Congratulations to British Academy Global Professor Siddharth Kara, Rights Lab Associate Professor of Human Trafficking and Modern Slavery, whose book Cobalt Red: How the Blood of the Congo Powers Our Lives, will be published by St. Martin’s Press in January 2023. Cobalt Red is a first-hand investigation of the cobalt mining industry in the Congo. Cobalt is an essential component in mobile phones, electric car batteries and laptops. Yet most of the world’s supplies are hand-mined in the Congo by exploited labourers and children, working in appalling and dangerous conditions.
Introduction to trusted research
This has become a seriously hot topic and its important that we recognise the security risks around our research. The Trusted Research team (Research and Innovation) has launched online introductory sessions open to all staff and students and are working hard to translate the requirement sinto practical advice and guidance. The aim is to highlight the importance of security in international collaboration and ensure your research and knowledge exchange activities are fully protected.
Book a session: Introduction to Trusted Research and Export Controls
Trusted research is applicable to anyone who has international collaborations but is particularly relevant to researchers in STEM subjects, dual-use technologies, emerging technologies and commercially sensitive research areas.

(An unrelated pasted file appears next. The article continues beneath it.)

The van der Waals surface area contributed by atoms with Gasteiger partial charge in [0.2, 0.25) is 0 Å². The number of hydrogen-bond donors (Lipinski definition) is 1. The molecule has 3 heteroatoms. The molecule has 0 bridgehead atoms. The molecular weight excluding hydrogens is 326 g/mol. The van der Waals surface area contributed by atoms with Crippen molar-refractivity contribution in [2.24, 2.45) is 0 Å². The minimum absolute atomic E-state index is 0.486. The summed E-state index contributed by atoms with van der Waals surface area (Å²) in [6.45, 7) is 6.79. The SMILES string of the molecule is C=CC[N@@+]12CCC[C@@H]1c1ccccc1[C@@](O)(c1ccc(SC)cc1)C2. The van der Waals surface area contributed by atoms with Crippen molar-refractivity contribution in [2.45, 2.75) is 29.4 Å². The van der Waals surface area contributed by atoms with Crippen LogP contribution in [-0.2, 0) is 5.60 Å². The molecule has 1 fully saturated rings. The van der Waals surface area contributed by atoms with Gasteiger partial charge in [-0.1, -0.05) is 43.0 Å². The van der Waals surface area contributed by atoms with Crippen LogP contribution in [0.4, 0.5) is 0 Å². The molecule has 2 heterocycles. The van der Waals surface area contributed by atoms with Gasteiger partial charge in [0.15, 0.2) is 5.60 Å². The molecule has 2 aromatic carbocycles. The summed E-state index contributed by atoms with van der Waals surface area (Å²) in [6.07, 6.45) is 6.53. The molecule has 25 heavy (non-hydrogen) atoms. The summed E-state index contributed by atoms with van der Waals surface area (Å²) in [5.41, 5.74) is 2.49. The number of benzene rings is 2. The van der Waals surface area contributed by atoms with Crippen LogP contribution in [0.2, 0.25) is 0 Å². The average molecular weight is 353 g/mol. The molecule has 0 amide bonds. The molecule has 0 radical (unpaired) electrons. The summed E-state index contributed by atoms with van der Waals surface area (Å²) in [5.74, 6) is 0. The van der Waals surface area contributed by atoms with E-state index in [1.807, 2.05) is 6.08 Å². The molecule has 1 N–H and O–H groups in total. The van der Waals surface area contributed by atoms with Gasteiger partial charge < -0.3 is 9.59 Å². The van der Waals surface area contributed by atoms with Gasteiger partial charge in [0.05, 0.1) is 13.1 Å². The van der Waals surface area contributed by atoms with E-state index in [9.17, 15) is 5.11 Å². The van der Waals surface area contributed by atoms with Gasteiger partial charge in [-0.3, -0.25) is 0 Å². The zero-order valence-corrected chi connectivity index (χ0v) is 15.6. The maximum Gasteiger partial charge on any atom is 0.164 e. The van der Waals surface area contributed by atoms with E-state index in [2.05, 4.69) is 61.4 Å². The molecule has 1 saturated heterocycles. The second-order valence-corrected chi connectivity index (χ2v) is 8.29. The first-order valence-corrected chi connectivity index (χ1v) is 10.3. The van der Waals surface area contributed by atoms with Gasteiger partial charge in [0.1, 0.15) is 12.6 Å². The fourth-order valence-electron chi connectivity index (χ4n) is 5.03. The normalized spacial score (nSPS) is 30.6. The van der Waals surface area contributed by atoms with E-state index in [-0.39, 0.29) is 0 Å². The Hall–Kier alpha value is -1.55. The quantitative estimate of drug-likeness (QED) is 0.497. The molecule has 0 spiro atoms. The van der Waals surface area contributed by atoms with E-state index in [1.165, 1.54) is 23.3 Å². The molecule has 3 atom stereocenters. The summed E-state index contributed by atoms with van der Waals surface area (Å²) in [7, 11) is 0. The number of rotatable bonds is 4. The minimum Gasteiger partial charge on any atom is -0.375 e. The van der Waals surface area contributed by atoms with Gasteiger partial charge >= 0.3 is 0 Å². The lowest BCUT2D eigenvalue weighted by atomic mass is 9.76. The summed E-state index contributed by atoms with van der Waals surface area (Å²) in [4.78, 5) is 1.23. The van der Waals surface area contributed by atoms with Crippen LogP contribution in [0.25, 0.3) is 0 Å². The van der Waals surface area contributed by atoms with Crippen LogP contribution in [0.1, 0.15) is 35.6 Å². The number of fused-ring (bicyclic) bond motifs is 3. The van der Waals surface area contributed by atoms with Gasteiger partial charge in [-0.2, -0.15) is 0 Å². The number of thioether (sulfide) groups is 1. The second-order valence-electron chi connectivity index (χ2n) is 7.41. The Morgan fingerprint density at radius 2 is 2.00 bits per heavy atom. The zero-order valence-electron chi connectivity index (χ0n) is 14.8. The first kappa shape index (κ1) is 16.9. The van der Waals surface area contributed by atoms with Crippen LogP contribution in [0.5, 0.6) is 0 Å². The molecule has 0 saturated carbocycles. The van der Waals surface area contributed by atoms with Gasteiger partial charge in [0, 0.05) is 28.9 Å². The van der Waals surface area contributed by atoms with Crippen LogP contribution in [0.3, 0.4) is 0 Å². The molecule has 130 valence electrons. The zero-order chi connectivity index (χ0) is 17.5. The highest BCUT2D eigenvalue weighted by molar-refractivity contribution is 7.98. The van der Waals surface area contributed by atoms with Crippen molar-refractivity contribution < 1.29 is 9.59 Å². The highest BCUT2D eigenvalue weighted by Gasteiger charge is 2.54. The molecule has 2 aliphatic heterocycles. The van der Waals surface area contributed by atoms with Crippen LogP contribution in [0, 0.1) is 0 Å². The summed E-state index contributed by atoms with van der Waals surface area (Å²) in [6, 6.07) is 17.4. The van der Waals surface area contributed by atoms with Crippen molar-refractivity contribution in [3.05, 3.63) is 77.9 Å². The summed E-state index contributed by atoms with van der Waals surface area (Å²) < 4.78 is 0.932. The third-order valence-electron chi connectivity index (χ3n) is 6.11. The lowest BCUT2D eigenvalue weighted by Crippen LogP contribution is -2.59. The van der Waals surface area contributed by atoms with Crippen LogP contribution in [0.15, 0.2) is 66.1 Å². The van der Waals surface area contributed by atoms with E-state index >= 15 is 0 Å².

UNICAS: bringing together cross-disciplinary research groups
UNICAS – The University of Nottingham Interdisciplinary Centre for Analytical Science – brings together cross-disciplinary groups and provides internal funding to catalyse novel research projects involving analytical science.
Postgraduate and early career researchers can apply for awards of up to £5,000.
Academic, technical and research staff can apply for up to £15,000.
To be eligible to apply, lead applicants must have attended a UNICAS sandpit, – where delegates have the opportunity to present one-slide-in-one-minute to either highlight their expertise, research interest, potential interest for collaboration and/or research problem.
Sandpits are now open for registration:
Monday 12 December, 12pm – 4.30pm, Jubilee Campus
Wednesday 11 January, 12pm – 4.30pm, Sutton Bonington (hybrid)
Wednesday 25 January, 12pm – 4.30pm, University Park (hybrid)
Nottingham’s Universities launch ambitious researcher training project to solve local community challenges
The University of Nottingham and Nottingham Trent University are bringing together researchers, community-focused organisations and citizens to improve the lives of communities across Nottingham and Nottinghamshire.
The Co(l)laboratory programme will train 50 PhD students and 50 ‘Citizen Scientists’ to undertake research projects that support the development of the local economy, increasing productivity, driving growth and improving wellbeing.
The team is inviting community-focused organisations to get in touch and help shape these research projects.
Once the first research priorities have been defined, project teams will be recruited and research is expected to commence throughout the next year.
Community-focused organisations are invited to find out more about the project and to register their interest here.
With very best wishes
Professor Neil Crout
Interim Pro-Vice-Chancellor for Research and Knowledge Exchange